Springbank is a Campbeltown distillery that dates back to 1828 on the site of Archibald Mitchell’s illicit still. It is currently run by Hedley G. Wright, a fifth-generation family member – Mitchell’s great, great grandson. Springbank relies on tradition, crafting their entire product onsite and delivering three unique single malts.

Blended vs. Single Malt Whiskey

The debate on blended vs. single malt whiskey is rooted in Scottish spirits, whereby blended scotch whiskeys are a mix of malt and grain liquors from different distilleries. This gives them a lighter, less smoky flavor that lends itself to easy drinkability. Blended malts do not contain other grain whiskeys.

Single malt whiskey refers to the product coming from a single distillery. Single malts are often associated with single malt scotches (although they are also produced in other countries) and tend to be more expensive than blended varieties.

Blended whiskeys account for over 90% of the scotch whiskeys consumed around the world.

What Makes a Whiskey Expensive?

There are whiskeys to suit most price ranges, some for as low as $15 and others entirely unaffordable for the average consumer.

There are many factors that influence the price of whiskey, such as the cost of raw ingredients. Organic ingredients that are locally sourced for small batch and craft whiskeys tend to come with a higher price tag as the producers do not benefit from buying large quantities of the ingredients like larger producers do.

Overhead costs, such as the size of the labor force and the location of the distillery, also need to be factored into the price of the final product. A craft distillery that is located in a prime part of town to attract foot traffic will also incur higher rental costs.

Location is also important for the consumer, as different areas are subject to different taxation rates. An imported product can also be more expensive than something crafted locally.

Generally speaking, age is the most important factor in the price of whiskey. Although there are other factors to consider, the older the whiskey, the higher the price tag. Alcohol is expensive to insure, especially when storing lots of flammable product over a period of time. Storing is also expensive because of the space required to do so as well as a slow turn around time between production and sales.

Distillers also need to factor in product loss during the aging process.  As spirits age in a cask, a natural evaporation process occurs that results in a 1 to 2 percent loss of overall volume, meaning there is less product to sell. This is known as the “angel’s share.” The duration of the aging process will determine how much product is lost, resulting in less whiskey that is able to be sold. The less there is of something, the more rare, desirable, and expensive it becomes.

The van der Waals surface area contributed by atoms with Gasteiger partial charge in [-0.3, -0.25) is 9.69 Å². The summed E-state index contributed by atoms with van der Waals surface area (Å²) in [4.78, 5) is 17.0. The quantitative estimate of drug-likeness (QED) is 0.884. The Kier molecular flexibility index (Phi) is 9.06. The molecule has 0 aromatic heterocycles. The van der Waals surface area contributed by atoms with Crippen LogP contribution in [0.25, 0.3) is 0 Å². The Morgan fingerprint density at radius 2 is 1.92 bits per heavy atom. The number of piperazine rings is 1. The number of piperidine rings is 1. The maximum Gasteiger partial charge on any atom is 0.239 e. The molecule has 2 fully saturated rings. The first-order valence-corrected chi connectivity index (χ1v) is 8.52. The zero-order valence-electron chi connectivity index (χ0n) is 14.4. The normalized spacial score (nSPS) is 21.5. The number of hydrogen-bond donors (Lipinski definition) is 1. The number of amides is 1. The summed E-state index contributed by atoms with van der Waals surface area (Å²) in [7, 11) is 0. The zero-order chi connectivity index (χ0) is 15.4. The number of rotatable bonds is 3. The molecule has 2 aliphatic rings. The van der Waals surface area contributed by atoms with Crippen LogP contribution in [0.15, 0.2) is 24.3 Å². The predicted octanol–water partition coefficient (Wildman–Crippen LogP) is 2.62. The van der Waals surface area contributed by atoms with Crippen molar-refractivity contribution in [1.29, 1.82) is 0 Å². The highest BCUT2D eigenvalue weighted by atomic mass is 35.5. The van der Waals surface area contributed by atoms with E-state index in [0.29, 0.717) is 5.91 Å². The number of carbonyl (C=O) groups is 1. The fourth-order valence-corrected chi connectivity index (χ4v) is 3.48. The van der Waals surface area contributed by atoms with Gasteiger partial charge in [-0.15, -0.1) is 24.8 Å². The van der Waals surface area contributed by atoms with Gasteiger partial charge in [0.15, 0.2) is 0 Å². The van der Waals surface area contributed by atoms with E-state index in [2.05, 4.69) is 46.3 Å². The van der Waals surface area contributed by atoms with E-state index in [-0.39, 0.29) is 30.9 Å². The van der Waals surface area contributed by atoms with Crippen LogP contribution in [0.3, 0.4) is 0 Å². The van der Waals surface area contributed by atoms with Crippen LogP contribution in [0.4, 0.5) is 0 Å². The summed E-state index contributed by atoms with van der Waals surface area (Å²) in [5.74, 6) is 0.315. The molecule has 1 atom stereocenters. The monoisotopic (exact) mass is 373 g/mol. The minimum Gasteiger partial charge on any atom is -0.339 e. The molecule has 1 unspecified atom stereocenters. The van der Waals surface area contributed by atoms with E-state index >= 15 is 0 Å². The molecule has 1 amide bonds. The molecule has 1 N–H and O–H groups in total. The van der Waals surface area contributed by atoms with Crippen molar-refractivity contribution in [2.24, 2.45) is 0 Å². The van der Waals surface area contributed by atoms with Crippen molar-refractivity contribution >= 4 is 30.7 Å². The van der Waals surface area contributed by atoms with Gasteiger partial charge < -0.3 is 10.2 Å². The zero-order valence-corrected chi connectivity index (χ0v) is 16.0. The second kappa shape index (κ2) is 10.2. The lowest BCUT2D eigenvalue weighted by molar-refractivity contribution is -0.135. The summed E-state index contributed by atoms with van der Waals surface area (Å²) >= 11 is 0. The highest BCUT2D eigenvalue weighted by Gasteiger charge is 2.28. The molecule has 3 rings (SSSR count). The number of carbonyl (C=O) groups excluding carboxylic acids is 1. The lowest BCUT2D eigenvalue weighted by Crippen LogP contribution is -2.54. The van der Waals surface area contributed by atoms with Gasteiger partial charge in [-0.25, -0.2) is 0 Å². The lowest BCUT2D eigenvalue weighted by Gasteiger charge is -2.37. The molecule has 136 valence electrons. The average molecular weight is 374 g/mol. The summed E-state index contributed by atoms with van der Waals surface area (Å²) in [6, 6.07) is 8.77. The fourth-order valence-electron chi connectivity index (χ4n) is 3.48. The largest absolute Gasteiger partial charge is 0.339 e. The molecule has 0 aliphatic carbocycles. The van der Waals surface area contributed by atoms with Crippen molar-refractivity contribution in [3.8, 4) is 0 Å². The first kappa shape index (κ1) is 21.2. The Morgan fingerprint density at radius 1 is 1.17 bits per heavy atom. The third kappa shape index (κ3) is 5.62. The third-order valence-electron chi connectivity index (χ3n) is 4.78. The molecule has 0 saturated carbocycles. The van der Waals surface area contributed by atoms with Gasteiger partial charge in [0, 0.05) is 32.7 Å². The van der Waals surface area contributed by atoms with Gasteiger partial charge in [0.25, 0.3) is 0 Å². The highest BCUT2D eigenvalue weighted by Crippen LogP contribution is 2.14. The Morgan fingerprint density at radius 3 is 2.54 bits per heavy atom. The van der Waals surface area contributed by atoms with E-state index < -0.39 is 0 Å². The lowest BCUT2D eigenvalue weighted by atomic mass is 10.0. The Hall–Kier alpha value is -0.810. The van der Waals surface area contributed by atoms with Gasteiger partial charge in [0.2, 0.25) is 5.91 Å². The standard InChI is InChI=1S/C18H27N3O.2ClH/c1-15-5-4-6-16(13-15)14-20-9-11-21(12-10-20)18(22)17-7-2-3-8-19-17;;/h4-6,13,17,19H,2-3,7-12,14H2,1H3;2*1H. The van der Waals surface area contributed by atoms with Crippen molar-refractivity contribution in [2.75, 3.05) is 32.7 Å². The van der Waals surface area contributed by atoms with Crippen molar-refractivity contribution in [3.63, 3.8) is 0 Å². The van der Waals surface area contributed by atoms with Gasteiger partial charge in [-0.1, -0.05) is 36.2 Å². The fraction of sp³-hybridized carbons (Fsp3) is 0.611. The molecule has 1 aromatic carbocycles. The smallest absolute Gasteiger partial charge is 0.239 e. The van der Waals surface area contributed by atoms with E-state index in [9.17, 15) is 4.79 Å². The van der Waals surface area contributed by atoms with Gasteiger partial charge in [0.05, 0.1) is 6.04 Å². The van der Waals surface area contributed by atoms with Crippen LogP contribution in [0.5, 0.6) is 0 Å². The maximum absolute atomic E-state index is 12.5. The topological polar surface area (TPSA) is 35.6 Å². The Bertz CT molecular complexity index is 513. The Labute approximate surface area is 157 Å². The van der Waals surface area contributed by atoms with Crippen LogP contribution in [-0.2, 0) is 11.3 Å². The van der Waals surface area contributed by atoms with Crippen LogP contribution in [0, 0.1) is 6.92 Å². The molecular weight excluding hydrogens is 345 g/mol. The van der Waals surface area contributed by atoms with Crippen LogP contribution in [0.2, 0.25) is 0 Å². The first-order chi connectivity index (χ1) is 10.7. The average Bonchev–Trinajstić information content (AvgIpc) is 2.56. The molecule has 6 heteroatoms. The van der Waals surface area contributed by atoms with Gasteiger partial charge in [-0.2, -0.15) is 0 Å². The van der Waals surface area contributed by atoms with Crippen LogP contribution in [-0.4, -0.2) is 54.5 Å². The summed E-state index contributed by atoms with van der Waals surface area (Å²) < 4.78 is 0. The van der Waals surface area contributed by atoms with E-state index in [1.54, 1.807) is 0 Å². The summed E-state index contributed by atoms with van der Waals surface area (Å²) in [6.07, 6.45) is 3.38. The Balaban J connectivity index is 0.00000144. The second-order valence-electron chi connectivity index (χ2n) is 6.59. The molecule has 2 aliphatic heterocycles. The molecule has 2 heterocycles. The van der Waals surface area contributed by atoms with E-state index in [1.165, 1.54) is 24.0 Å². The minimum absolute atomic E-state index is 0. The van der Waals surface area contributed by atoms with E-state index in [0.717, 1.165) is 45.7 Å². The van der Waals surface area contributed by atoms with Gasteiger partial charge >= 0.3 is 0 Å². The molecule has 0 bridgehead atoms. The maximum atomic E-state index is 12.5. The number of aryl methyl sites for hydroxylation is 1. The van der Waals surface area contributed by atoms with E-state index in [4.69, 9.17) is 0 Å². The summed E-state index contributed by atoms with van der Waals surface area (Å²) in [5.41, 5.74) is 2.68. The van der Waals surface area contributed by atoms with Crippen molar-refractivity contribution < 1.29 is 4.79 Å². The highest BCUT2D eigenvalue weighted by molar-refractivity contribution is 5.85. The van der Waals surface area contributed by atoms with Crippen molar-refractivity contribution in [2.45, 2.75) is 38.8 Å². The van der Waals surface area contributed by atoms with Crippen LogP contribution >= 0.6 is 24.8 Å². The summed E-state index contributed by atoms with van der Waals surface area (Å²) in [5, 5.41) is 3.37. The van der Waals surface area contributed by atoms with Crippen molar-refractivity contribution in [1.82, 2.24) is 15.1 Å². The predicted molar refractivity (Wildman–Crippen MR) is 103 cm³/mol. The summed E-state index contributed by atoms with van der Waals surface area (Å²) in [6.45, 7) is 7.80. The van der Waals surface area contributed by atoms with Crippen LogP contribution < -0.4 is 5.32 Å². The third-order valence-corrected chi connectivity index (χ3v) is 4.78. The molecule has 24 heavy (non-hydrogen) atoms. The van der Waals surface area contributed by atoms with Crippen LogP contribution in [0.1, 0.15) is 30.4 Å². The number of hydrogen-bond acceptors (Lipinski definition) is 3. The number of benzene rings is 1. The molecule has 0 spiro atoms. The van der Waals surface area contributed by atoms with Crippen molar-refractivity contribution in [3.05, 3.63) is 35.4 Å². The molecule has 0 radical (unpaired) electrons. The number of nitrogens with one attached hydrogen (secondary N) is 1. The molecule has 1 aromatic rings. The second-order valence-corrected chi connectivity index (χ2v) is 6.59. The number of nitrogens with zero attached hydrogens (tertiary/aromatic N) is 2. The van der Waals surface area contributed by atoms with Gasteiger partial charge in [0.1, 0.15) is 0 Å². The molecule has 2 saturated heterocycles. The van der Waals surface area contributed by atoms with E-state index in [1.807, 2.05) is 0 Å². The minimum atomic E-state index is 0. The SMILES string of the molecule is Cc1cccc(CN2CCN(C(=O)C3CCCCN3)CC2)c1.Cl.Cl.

While branding and marketing do not affect the actual quality of the product, as with any packaged consumer good, the hype can increase the price tag. Distillers that have an identifiable and desirable brand are able to mark up costs because people are willing to pay a premium for their product. As part of branding efforts, distillers may also invest in costly production and packaging methods that are passed on to the consumer.

Enhance your Whiskey Experience

Now that you’ve gotten a lesson in scotch whiskey, it’s time to learn how to enjoy it as much as we do over at Here are a few suggestions to help you enhance your experience.

  • Know your palette. Scotch whiskey is quite diverse in terms of flavor, so be sure to opt for something that caters to your palette preference. Islay scotches pack a powerful smoky flavor that is just right for some but overwhelming for others. Similarly, a blended variety can be smoother and softer in flavor but might not appeal to someone who is looking to go bold.
  • Add a drop of water. Adding a small drop of water can help open up a scotch and actually mellow out the flavor. This is a great tip even for those who take their whiskey neat.
  • Add ice. This is a highly divisive and subjective choice, but it’s your drink so enjoy it as you like it! Just like adding a drop of water, adding ice will significantly mellow out the flavor of your scotch. Proceed with caution though: as the ice melts it will water down your whiskey, which is great if you’re looking to dilute it but not if you want to maintain its bold integrity. Try whiskey stones if you want to keep your scotch cold without watering it down.
  • Take a whiff! Scotch is best enjoyed when it is experienced with all your senses. Examine its color, which will be affected by the duration of aging as well as by the cask used. Then, inhale its sweet or smoky aroma, and start with a small sip.
  • Use the right glass. Choosing the right class for your whiskey is similar to pairing the right glass to your wine. The shape of the glass as well as its thickness can play an important role in your overall drinking experience. At, we’re committed to helping you find the perfect glass. Shop our gallery for a variety of options to suit all your whiskey needs.

Whichever spirit you choose and whatever method you use to enhance your experience, please make sure to consume responsibly.

Check out our wide selection of whiskey glasses at We have glasses and tumblers in a variety of sizes and styles to enhance your whiskey-drinking experience.